Thursday, January 18, 2018

Thursday morning things

* Something is definitely wrong with the garage door; it's hanging asymmetrically and I can see a cable hanging down, which should not be. I just pushed it up manually (having previously decoupled the door from the driver) and left it up - there's really nothing in my garage worth stealing, and the garage is 100% detached from the house so no one could gain entry to my house from it.

I have to call the guy but meh. It's still cold and I still am lacking motivation. It's not an urgent issue; I can operate the door manually if need be for a while.

* I read a bit over break. The one book I finished was Freeman Wills Croft's "The Hog's Back Mystery." It was a moderately interesting Golden Era mystery, though I admit I was mentally yelling at the inspector who did it (and I was right) long before he apparently figured it out. (Well, actually, it was two somebodies working together, but I pegged one of them). Another thing Croft does: at the very end, he took a chapter and PAINSTAKINGLY (with page references even) went how the Inspector figured it out. I....don't know about that. I mostly skipped it. I know some of the Golden Era writers were obsessive about "playing fair" (as in: the reader is given all the clues necessary to figure out who did it and why) but it seemed a bit much.

I also started "Sergeant Cluff Stands Firm" but gave up on it a few pages in, and in fact, even left it at my parents' house, because it was depressing. Or at least I found it depressing in subject matter (a woman who had been a spinster marries "late in life" (in her 40s) to a younger man, then she's found dead, everyone figures it's suicide because she had just passed menopause (so the police doctor states) and realized she'd never have kids). The depressing part to me wasn't so much the "hey, I'm kind of like her, except for the younger husband" but the "of course no woman without children can be happy" assumption. Also the style was different - more spare, more gritty. I read a description of a barmaid who had a "side hustle" that, while the Oldest Profession, would have technically been illegal, and thought, "This HAD to have been written in the late 50s or early 60s" and flipped to the front matter and....yup. Written 1960.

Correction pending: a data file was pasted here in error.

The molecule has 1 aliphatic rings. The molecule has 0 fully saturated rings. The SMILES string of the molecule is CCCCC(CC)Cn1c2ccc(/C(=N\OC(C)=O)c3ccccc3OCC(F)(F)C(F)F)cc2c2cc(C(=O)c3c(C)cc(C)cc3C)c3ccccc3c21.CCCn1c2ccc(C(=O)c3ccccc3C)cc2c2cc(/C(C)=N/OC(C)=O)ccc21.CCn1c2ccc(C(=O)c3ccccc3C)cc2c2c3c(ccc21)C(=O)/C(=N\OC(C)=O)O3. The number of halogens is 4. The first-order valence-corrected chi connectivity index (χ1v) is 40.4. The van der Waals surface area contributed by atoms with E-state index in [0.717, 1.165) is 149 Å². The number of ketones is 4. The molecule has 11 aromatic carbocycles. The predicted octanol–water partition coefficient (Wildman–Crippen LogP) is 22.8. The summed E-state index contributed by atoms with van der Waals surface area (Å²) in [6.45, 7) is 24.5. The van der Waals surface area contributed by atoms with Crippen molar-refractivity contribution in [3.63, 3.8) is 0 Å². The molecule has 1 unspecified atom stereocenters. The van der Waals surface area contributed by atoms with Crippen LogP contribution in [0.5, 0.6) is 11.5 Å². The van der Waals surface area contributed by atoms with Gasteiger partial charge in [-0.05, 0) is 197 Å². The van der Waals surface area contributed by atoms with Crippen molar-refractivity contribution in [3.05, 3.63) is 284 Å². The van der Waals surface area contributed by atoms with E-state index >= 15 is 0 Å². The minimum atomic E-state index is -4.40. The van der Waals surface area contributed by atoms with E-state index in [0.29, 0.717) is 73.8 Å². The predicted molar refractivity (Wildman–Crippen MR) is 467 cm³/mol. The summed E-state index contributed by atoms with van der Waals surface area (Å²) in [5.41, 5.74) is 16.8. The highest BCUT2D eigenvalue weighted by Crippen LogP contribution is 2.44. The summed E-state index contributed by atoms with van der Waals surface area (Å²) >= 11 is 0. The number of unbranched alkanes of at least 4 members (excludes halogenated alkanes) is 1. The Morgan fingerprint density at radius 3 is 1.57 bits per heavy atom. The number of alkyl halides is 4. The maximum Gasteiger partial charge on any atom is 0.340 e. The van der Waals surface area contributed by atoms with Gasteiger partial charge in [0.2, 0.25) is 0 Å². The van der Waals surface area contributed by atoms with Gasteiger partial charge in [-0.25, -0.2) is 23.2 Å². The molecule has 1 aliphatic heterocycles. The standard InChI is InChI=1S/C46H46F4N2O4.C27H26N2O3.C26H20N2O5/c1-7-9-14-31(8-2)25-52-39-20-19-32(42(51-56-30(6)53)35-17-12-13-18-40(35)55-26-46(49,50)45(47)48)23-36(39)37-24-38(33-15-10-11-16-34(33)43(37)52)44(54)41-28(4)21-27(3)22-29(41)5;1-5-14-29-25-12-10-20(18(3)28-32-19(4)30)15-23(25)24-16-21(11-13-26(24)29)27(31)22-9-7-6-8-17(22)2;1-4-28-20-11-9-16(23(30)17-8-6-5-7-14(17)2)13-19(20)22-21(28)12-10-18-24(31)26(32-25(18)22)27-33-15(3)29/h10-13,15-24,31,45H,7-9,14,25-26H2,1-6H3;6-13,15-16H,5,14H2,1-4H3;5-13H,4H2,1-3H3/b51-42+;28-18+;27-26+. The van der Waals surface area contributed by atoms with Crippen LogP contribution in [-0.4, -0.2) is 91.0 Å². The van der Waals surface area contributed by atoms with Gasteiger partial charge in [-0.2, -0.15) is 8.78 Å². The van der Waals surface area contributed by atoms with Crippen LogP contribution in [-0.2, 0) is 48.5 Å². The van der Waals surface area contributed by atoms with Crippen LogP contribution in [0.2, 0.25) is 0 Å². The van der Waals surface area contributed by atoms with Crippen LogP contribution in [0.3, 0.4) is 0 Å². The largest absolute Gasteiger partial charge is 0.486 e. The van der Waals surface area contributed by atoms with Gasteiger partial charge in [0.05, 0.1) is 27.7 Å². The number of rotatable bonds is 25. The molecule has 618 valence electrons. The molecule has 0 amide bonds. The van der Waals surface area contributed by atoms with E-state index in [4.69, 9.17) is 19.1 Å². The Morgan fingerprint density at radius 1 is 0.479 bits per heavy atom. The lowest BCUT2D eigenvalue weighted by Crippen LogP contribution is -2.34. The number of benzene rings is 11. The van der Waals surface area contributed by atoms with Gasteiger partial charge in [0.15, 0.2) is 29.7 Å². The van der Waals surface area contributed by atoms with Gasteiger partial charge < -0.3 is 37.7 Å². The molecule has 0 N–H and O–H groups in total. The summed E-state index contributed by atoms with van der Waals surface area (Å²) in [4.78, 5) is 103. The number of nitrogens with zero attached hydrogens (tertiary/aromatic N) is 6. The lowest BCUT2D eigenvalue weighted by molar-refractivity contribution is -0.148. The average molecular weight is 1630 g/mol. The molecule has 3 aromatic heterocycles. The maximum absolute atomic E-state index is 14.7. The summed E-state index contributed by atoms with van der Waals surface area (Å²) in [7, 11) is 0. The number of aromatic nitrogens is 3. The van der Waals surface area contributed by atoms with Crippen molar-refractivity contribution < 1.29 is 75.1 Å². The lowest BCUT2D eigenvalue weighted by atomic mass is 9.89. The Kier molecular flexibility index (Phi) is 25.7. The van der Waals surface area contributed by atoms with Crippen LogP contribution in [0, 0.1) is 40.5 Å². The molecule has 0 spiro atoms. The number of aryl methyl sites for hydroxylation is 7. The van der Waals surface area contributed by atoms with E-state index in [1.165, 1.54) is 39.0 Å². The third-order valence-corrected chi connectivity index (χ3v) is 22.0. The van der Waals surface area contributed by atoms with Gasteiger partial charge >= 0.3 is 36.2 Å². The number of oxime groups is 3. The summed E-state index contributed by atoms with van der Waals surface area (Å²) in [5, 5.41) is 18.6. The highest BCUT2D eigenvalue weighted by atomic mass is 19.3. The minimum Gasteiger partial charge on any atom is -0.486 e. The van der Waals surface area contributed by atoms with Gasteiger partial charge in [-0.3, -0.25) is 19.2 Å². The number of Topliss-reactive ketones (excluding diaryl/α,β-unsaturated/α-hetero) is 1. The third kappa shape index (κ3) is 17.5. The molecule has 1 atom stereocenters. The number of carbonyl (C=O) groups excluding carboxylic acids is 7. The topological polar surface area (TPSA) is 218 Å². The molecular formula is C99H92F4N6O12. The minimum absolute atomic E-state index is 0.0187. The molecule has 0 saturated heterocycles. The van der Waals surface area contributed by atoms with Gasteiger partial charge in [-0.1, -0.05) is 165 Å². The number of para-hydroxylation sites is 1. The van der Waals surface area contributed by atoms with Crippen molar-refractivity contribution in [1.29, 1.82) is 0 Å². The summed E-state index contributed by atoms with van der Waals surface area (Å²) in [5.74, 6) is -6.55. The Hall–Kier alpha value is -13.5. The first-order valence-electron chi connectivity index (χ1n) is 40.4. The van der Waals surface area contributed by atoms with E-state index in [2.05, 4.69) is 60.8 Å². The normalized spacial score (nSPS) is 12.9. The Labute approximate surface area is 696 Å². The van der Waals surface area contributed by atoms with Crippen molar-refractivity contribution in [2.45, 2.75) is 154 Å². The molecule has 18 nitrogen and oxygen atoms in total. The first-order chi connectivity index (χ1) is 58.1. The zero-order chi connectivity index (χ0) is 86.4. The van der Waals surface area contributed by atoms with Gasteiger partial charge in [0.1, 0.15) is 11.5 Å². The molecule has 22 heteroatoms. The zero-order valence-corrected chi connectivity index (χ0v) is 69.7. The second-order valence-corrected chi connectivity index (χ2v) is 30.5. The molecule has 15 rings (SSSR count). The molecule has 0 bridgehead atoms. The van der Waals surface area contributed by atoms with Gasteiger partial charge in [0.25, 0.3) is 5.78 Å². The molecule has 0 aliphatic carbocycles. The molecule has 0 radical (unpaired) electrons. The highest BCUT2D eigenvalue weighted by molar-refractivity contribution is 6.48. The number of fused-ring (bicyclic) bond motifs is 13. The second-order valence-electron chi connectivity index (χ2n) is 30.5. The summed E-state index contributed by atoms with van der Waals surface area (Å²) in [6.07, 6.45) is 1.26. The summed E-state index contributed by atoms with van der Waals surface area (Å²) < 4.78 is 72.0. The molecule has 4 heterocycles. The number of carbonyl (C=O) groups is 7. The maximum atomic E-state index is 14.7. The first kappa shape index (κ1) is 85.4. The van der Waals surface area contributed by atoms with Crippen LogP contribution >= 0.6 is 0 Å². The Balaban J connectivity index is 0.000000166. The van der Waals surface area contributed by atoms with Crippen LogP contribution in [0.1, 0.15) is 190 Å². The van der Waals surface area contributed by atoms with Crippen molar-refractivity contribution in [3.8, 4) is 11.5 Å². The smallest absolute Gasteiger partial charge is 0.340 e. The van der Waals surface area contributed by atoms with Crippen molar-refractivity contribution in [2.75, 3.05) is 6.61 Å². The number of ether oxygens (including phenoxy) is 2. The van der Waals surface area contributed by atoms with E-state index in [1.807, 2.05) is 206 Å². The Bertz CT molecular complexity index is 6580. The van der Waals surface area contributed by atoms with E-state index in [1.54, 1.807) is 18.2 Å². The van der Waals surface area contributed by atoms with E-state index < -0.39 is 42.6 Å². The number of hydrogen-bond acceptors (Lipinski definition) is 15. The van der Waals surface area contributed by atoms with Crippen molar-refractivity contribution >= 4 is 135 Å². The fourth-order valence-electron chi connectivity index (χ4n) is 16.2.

I also read - mostly, while waiting for the very delayed train in Mineola - "Murder for Christmas" by Francis Duncan. This one features Mordecai Tremaine as sort of an amateur consultant-type detective. It was an interesting story - not great writing, but certainly enjoyable, and some of Tremaine's personality quirks (he loves reading romance magazines because apparently he has a romantic's heart, despite being an "old bachelor" himself) are kind of endearing, so I might track down more in the series at some point and read them.

I also started - and am continuing on with - "Young Titan," which is a biography of the early years of Churchill's life. It's interesting, both in terms of the circles he moved in, but also in the sense that he was in some ways like every young man - he had a lot of unsuccessful romances, he tended to be a bit full of himself and what he could do, he had that "typical 20-year-old" attitude ("I'm going to fix this bad old world and I know how!").